Eat for Eight Bucks: Bean Gratin Recipe

Eat for Eight Bucks

Dinner recipes that will keep your stomach and wallet happy from Cara and Phoebe of Big Girls, Small Kitchen

Eat for Eight Bucks: Bean Gratin Recipe

[Photograph: Robin Bellinger]

Shopping List

1 1/4 cups dry beans: $1.50 1 onion: $0.50
1 carrot: $0.25 1 stalk celery (pro-rated): $0.25 Fresh sage: $1.39 Can tomatoes: $1.50 Greens: $2.00

Pantry items: Breadcrumbs, olive oil, salt, garlic, polenta.

Total cost (for 4-6 portions): $7.39

As you know, I am a huge fan of rice and beans. Even I, however, crave a little legume variety from time to time. The Art of Simple Food suggests a bean gratin, which I was pleased to eat on top of polenta baked the Madhur Jaffrey way. The combination is good and filling but definitely tends toward the ultra-simple or even staid; add a vinegary green salad or sautéed leafy greens with a squeeze of lemon to brighten the meal.

I cook my beans from scratch, but two 14-ounce cans, drained and rinsed, will work for all but the biggest bean snobs. I'm calling fresh breadcrumbs a pantry item because a little bit of most any kind of bread will do; you should always stash staling bread in the freezer for exactly this moment. If you happen to have some grating cheese around, scatter a handful of parmesan, pecorino, or even cheddar beneath the breadcrumbs before baking.

  • Yield:4-6


  • 1/2 cup fresh breadcrumbs
  • Olive oil
  • Salt
  • 1 1/4 cups dry cranberry or borlotti beans, soaked if you prefer to soak beans before cooking
  • 1/2 smallish onion, finely diced
  • 1 small carrot, peeled and finely diced
  • 1 small stalk celery, finely diced
  • 4 garlic cloves, thinly sliced
  • 6 fresh sage leaves, chopped
  • 1/2 cup chopped tomatoes, fresh or canned


  1. 1.

  2. 2.

    Put the beans in a saucepan with water to cover by 2 inches. Bring to a boil and then maintain a gentle simmer until the beans are tender; the total amount of time will vary greatly depending on your beans, but you should start checking after 45 minutes. Add more water if necessary during cooking. When the beans are completely tender, season to taste with salt and allow them to cool in their liquid.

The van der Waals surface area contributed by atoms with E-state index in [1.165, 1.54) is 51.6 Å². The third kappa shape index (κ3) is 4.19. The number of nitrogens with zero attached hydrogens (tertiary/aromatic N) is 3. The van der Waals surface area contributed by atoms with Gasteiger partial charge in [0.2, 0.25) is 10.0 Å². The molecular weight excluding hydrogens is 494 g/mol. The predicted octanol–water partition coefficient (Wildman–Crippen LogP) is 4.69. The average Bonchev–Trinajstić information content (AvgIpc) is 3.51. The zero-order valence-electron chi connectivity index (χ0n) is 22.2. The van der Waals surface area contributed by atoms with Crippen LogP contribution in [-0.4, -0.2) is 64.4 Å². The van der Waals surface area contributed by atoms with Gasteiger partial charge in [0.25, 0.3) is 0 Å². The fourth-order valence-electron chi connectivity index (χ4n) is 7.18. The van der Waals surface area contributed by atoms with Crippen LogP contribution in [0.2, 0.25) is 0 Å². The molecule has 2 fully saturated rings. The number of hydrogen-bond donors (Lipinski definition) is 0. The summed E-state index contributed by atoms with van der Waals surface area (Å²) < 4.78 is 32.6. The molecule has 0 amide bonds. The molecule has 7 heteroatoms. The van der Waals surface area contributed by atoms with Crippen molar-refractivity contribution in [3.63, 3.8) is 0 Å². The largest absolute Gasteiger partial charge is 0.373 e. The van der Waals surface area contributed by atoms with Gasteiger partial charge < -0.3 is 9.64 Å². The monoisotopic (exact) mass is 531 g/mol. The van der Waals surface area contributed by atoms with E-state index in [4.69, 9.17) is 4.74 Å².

3. 3.

    Heat 1/4 cup olive oil in a small heavy-bottomed saucepan or skillet. Add the diced vegetables and cook until tender, about 10 minutes. Add the garlic and sage and season with salt. Cook for 5 minutes and then stir in the tomatoes. Cook 5 minutes more and taste for salt.

  4. 4.

    Drain the beans, reserving the liquid, and put them in a medium-size gratin or baking dish (mine is about 8 inches square and 2 deep). Stir in the sautéed vegetables and taste for salt again. Pour in enough bean-cooking liquid to almost cover. Drizzle with 1/4 cup olive oil and cover with the toasted breadcrumbs. Bake for 40 minutes in a 350 oven, peeking in occasionally. If the gratin is drying out, carefully spoon a bit of bean cooking liquid in at the edge of the dish, to avoid getting the bread crumbs wet.